I am Canadian so you can probably guess how I would have voted if I could have on Proposition 8 (the California constitutional amendment to define marriage as only between a man and a woman).
My views are not the point of this post. I am very concerned about what is playing out – online and in real life between the two sides of this issues following the passage of the amendment.
First of all we live in a democracy – the people of California voted for it – albeit by a small percentage but that was the will of the people.
When I look at this I think well the way the NO side wins is by doing all the work the YES side did last time – only better. They go and put an amendment to the constitution on the ballot and then build support for it.
The NO campaign assumed it couldn’t loose, was badly organized, didn’t have a comprehensive strategy for building support for its side across diverse communities throughout California. (The YES campaign was on the ground engaging with the black church community for example – they never saw anyone from the NO side come to their communities to engage them on the issue).
As the vote approach the NO side in a final very flawed move started attacking in television adds those who funded the YES side of the proposition and in particular the Mormon Church.
It was this turn of events that has lead into quite disturbing actions and behaviors by the NO campaign post election.
The blacklisting and subsequent public harassment and targeting of specific people and specific religious groups for their beliefs and support of YES on prop 8 is wrong.
I take this personally, I have and do work with people who are Mormon – (When I played water polo in university and in the Identity field). I respect the LDS church and the people in it – they have good values. Their religion is a very American one too (like Christian Science its origins are on this continent). Watch the Frontline/American Experience 4 hour documentary on the history of the church and their experience as a people/religious group.
A close personal family member I know also voted YES and for all I know could have donated.
When mobs start appearing at places of residence of YES contributors and their businesses. It makes me worried.
I thought about this issue earlier in the campaign when I wrote this post There are a lot of donkey’s in my neighborhood (and I know who they are)
because she did about 60 gay ‘activists’ went to her restaurant and strong armed her in a scene reminiscent to Nazi Germany. They went down a list of people who gave as little as 100 dollars to boycott, harrass and attack them. They went there to ‘confront’ her for giving a measley hundred bucks based on her personal faith that she has had since childhood. They argued with her and it was reported by local news reporters was a “heated” confrontation.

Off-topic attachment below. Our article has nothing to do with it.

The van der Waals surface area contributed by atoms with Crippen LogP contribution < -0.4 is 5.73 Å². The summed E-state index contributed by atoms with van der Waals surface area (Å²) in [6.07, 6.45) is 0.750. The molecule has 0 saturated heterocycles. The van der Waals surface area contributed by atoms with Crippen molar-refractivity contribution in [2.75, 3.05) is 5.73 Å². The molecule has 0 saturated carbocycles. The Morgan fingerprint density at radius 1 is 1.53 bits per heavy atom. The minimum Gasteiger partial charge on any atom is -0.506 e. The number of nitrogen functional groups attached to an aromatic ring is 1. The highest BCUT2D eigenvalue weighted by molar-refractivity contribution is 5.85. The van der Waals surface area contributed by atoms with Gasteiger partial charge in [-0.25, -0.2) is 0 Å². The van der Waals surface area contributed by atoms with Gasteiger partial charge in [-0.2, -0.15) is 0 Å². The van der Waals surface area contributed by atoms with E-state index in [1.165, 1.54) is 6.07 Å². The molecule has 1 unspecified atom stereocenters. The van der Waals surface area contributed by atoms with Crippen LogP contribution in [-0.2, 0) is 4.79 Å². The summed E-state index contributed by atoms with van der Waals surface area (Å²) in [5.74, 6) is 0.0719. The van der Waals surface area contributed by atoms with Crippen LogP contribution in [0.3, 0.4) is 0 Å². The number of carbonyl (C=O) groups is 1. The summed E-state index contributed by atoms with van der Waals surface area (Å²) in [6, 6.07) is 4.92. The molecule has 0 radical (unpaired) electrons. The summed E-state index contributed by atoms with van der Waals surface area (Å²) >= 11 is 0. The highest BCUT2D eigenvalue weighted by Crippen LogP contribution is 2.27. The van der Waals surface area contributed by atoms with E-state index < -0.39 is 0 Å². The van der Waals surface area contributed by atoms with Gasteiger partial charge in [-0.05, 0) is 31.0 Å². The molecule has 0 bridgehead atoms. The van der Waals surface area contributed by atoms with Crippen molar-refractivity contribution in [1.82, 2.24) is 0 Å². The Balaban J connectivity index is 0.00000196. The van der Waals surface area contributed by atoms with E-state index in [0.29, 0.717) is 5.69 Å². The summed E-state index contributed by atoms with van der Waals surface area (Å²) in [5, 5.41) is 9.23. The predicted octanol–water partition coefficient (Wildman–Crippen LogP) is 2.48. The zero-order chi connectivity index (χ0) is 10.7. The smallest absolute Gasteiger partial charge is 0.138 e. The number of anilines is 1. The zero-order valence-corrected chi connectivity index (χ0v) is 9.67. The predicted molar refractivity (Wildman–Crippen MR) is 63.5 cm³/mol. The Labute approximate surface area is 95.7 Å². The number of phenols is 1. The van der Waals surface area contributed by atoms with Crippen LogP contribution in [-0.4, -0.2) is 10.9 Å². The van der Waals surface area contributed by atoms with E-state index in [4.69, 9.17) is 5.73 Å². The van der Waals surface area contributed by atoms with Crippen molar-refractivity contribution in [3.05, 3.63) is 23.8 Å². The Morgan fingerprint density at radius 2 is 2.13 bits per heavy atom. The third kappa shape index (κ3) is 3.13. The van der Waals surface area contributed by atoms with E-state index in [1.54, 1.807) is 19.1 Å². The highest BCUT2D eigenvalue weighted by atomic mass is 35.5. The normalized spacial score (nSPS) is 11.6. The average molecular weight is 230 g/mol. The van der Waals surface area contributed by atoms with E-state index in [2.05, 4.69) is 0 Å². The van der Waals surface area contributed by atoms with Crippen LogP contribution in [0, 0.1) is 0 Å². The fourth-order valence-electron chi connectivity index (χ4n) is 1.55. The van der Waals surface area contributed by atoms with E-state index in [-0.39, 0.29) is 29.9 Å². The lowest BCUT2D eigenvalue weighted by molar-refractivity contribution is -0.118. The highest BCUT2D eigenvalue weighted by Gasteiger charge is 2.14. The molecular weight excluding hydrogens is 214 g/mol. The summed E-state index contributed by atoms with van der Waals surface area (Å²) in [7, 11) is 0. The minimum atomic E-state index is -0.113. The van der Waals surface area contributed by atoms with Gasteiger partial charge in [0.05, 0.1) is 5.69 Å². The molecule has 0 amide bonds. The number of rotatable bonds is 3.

So is this the America we want? Where if a private citizen wants to participate in the governmental process that they be harrassed and acosted. Their freedom of speech chilled by thugs.
The artistic director, Scott Eckern, came under fire recently after it became known that he contributed $1,000 to support Proposition 8…
In a statement issued on Wednesday morning, Mr. Eckern said that his donation stemmed from his religious beliefs — he is a Mormon — and that he was “deeply saddened that my personal beliefs and convictions have offended others.”
Phillip Fletcher, a Palo Alto dentist who donated $1,000 to the campaign, is featured prominently on a Web site listing donors targeted for boycott. He said two of his patients already have left over the donation.
The night Obama won and there was a party in the main street 6 blocks from my house – I had a moment of insight into the future. This was a happy celebratory Mob – it was basically safe. People were texting their friends and telling them where it was inviting them to join. I Tweeted about it so 900 people knew about it and where it was. I also knew that this new technology of texting and presence based real time information creates an increased capacity for mob formation. It made me wonder about the cultural skills and capacities we need to develop to interrupt mob behavior turning bad.
I think what is going on with the blacklists – that are directly targeting people in their private life is wrong. I think targeting specific religious institutions for protest is wrong.
These people and these religious institutions are not propagating HATE they are just not agreeing that marriage can be between a man and a man or a woman and a woman. This is a cultural difference of opinion.
I “get” where many of the gay activists are coming from – but it is not a place that will get them what they want. Many “fled” to the Bay Area to find a community and place where they could be who they were (gay, lesbian, queer, transgender etc). They were raised in conservative churches in other parts of the country that may have been explicitly anti-gay. They likely have strong feelings against these institutions and similar ones. It does not make it OK to the hate these people and act out against them. (If they want to proactively work on cultural change within these communities – Soul Force is doing a good job using nonviolence to work on change.)
We in the identity community need to understand what has unfolded here. The No on Prop 8 groups are using publicly available information. However this used to be information you could get if you went and asked for the paper versions from the court house. So it was public but with high friction to get the information. The web lowers the cost of getting this information (close) to zero – Daniel Solove writes about the change in publicly available information in the Digital Person.
I wonder about how we can balance the need to know who has contributed to political campaigns and propositions while at the same time prevent harassment and the emergence of negative physical and cyber mobs.